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As the Bears get back on the field this morning for OTAs, I thought I’d take the time to address a topic I’ve been asked about a lot in the last week: the new fair catch rule on kickoffs.
Last week at the spring meetings in Minneapolis, NFL owners voted to approve fair catches on kickoffs on a one-year trial basis. On a kickoff fair catch, the ball will be placed at the 25-yard line.
The Bears were one of six teams that voted against the new rule, with head coach Matt Eberflus sharing these thoughts last week:
“I think it will change tactically what teams are going to do, because the rule is in now — there’s nothing you can do about it. But it will change,” Eberflus said. “I think we’ll get more squib kicks, I think you’ll get more drop kicks, more drive kicks, those types of things, and make guys return it. I suspect you’ll see more returns than less. That’s just what I’m thinking right now, but we’ll see what happens.”
More returns? He might be right. And here’s why…
First off, talk to any football coach at any level and they’ll tell you about the importance of field position. Every team tracks its own data, but one team that shared data with me showed that starting a drive inside their own 20-yard-line only resulted in points 3 percent of the time. Getting to the 40-yard line increased the chances of scoring points to 33 percent. And getting to the opponent’s 40-yard-line increased those chances to over 50 percent.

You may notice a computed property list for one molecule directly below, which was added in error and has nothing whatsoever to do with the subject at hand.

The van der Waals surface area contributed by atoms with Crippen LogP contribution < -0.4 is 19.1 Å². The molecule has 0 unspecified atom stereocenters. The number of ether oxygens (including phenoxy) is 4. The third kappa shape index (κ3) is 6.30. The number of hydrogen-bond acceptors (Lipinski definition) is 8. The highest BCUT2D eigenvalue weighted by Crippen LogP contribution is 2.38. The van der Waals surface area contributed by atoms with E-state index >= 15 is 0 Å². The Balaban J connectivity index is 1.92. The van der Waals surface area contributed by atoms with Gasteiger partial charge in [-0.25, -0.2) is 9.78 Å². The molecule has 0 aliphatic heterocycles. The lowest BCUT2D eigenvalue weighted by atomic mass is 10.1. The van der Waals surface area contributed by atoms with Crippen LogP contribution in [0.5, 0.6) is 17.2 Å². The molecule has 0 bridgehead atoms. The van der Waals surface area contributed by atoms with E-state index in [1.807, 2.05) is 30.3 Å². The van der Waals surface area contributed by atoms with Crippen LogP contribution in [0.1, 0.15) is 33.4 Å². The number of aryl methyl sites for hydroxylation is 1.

This is exactly why teams would prefer to attempt a kick return instead of settling for the 25-yard-line. The NFL has become a game of explosive plays and kick returns give teams a good shot at an explosive play to start every drive.
But kickoffs are also dangerous plays because there are more players running a longer distance at full speed. This is why the NFL has changed the rules on the kickoffs many times in the last decade.
First, they moved the kickoff from the 30-yard-line to the 35-yard-line to get more touchbacks. Teams found they still averaged better field position by taking returns out of the end zone. Then the NFL moved the field position on touchbacks from the 20-yard-line to 25-yard-line. Once again, there was an adjustment made by coaches. Teams with good kickers found that they could kick high and deep into the corners to force a return and pin teams inside the 25.
Meanwhile, according to NFL data, concussions on kick returns continued to rise. Thus, the latest rule was passed last week.
But will the rule really make a difference? The NFL says there were 19 concussions on kickoffs in 2022 and the new rule will reduce that number by 15%. So all this for 2.85 fewer concussions?
Certainly a reduction in concussions is a good thing, but 2.85 isn’t exactly a large number — especially if Eberflus is right, and there ends up being more kick returns as a result of the new rule.
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